Thank you Paul.paul wrote: ↑Thu Dec 07, 2017 4:34 pm Happiness in the sense of demeanour can be detrimental to insight, it is linked to the 'equanimity of unknowing' of the ordinary run-of-the-mill person. The response to most situations (which invariably involve defilements), requires a serious attitude. The Buddha regularly spoke of heedfulness as the required demeanour ( SN 3:17, Dhammapada chap. 2, Buddha's final instructions DN 16). In this sense in every event there is the opportunity to take a step towards either ignorance or wisdom. These decisions are what cumulatively contribute to a successful practice. Knowing and experiencing this, one tries to act skilfully in every situation.
"There is the case where an uninstructed, run-of-the-mill person — who has no regard for noble ones, is not well-versed or disciplined in their Dhamma; who has no regard for men of integrity, is not well-versed or disciplined in their Dhamma — does not discern what ideas are fit for attention or what ideas are unfit for attention. This being so, he does not attend to ideas fit for attention and attends [instead] to ideas unfit for attention."---MN 2
"The mode of thinking based on openness rejects duality as a product of discrimination and deluded concepts. It tacitly presupposes that existence as such is ultimately benign; that beyond our deluded concepts, the rich and vivid diversity of forms has a single taste, a taste that is sweet. In contrast, the attitude of heedfulness is grounded upon the view that existence is textured through and through by dualities that are profound and inescapably real. The world bears testimony to this vision in the contrast between the charming, delightful surfaces of things and their underlying hollowness and inadequacy; our minds bear testimony in the ongoing contest between the wholesome mental factors and the unwholesome ones, between the upward urge for purification and the downward pull of the defilements. That this duality is not trivial is seen by the consequences: the one leads to Nibbana, the state of deliverance, the Deathless, while the other leads back into the round of repeated birth, samsara, which is also the realm of Mara, the Lord of Death."---"A Note on Openness", Bikkhu Bodhi.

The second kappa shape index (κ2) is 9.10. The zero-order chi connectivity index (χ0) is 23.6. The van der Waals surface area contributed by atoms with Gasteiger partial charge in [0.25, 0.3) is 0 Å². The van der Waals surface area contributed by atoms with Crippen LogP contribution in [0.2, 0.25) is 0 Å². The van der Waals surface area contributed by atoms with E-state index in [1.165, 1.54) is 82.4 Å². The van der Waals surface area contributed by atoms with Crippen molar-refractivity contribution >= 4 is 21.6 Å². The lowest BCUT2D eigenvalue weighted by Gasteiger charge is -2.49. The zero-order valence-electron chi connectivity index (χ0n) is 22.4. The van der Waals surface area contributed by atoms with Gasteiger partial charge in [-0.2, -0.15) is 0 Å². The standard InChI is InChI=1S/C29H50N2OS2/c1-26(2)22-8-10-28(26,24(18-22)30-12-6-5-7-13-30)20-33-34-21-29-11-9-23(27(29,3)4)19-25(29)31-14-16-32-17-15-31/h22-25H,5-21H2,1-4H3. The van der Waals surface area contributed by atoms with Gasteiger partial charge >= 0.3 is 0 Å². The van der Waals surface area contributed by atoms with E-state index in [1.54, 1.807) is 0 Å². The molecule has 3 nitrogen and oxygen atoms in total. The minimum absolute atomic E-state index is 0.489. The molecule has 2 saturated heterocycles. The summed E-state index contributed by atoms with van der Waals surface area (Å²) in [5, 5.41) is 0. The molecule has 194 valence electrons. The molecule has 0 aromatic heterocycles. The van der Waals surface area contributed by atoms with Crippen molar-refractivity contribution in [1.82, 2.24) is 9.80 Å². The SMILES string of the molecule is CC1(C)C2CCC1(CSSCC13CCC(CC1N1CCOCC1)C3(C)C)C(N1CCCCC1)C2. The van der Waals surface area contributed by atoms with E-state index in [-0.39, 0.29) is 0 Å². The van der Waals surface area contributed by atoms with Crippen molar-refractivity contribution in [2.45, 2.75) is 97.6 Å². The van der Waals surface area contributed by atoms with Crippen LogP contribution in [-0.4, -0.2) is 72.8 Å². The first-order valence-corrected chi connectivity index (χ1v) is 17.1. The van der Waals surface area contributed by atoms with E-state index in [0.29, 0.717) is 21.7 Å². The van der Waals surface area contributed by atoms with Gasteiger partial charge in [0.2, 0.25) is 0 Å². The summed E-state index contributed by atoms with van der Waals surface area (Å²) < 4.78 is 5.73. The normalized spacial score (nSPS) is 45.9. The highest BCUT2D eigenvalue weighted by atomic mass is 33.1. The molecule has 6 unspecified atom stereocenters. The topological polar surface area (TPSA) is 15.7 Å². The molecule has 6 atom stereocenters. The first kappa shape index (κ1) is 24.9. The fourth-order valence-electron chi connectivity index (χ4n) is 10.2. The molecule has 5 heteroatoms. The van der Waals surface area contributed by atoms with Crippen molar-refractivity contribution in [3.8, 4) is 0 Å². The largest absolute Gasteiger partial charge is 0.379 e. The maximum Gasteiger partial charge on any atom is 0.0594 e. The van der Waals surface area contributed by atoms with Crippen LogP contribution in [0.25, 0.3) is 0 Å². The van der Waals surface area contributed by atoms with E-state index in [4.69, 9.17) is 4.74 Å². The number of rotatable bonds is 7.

Duality in nature:
"When a snake's tongue flicks out, the two tines of the fork spread as wide as they can. ... Like your two ears help you identify which direction a sound comes from, the two tines of a snake's tongue tell the snake whether its prey ran left or right."
Can you give bit more information?